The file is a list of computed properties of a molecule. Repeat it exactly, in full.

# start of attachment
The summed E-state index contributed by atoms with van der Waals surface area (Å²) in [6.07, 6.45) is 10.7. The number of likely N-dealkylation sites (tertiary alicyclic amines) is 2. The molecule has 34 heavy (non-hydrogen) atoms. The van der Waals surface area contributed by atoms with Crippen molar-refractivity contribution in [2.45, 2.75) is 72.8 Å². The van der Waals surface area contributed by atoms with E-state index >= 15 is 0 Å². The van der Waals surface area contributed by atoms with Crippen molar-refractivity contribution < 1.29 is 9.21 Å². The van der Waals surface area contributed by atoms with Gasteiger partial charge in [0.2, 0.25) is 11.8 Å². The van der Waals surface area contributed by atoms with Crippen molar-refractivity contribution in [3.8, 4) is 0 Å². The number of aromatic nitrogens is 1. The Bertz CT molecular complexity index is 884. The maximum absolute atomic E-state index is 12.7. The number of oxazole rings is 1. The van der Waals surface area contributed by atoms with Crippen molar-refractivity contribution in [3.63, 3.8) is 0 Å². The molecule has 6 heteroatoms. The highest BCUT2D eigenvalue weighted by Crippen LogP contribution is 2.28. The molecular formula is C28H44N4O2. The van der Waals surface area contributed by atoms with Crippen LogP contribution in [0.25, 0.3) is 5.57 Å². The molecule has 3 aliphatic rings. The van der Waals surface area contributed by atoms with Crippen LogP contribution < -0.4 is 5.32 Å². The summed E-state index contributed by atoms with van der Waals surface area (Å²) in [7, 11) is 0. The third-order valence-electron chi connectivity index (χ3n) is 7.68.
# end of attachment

The summed E-state index contributed by atoms with van der Waals surface area (Å²) in [6.07, 6.45) is 10.7. The number of likely N-dealkylation sites (tertiary alicyclic amines) is 2. The molecule has 34 heavy (non-hydrogen) atoms. The van der Waals surface area contributed by atoms with Crippen molar-refractivity contribution in [2.45, 2.75) is 72.8 Å². The van der Waals surface area contributed by atoms with E-state index >= 15 is 0 Å². The van der Waals surface area contributed by atoms with Crippen molar-refractivity contribution < 1.29 is 9.21 Å². The van der Waals surface area contributed by atoms with Gasteiger partial charge in [0.2, 0.25) is 11.8 Å². The van der Waals surface area contributed by atoms with Crippen molar-refractivity contribution in [3.8, 4) is 0 Å². The number of aromatic nitrogens is 1. The Bertz CT molecular complexity index is 884. The maximum absolute atomic E-state index is 12.7. The number of oxazole rings is 1. The van der Waals surface area contributed by atoms with Crippen molar-refractivity contribution in [3.63, 3.8) is 0 Å². The molecule has 6 heteroatoms. The highest BCUT2D eigenvalue weighted by Crippen LogP contribution is 2.28. The molecular formula is C28H44N4O2. The van der Waals surface area contributed by atoms with Crippen LogP contribution in [0.25, 0.3) is 5.57 Å². The molecule has 3 aliphatic rings. The van der Waals surface area contributed by atoms with Crippen LogP contribution < -0.4 is 5.32 Å². The summed E-state index contributed by atoms with van der Waals surface area (Å²) in [7, 11) is 0. The third-order valence-electron chi connectivity index (χ3n) is 7.68.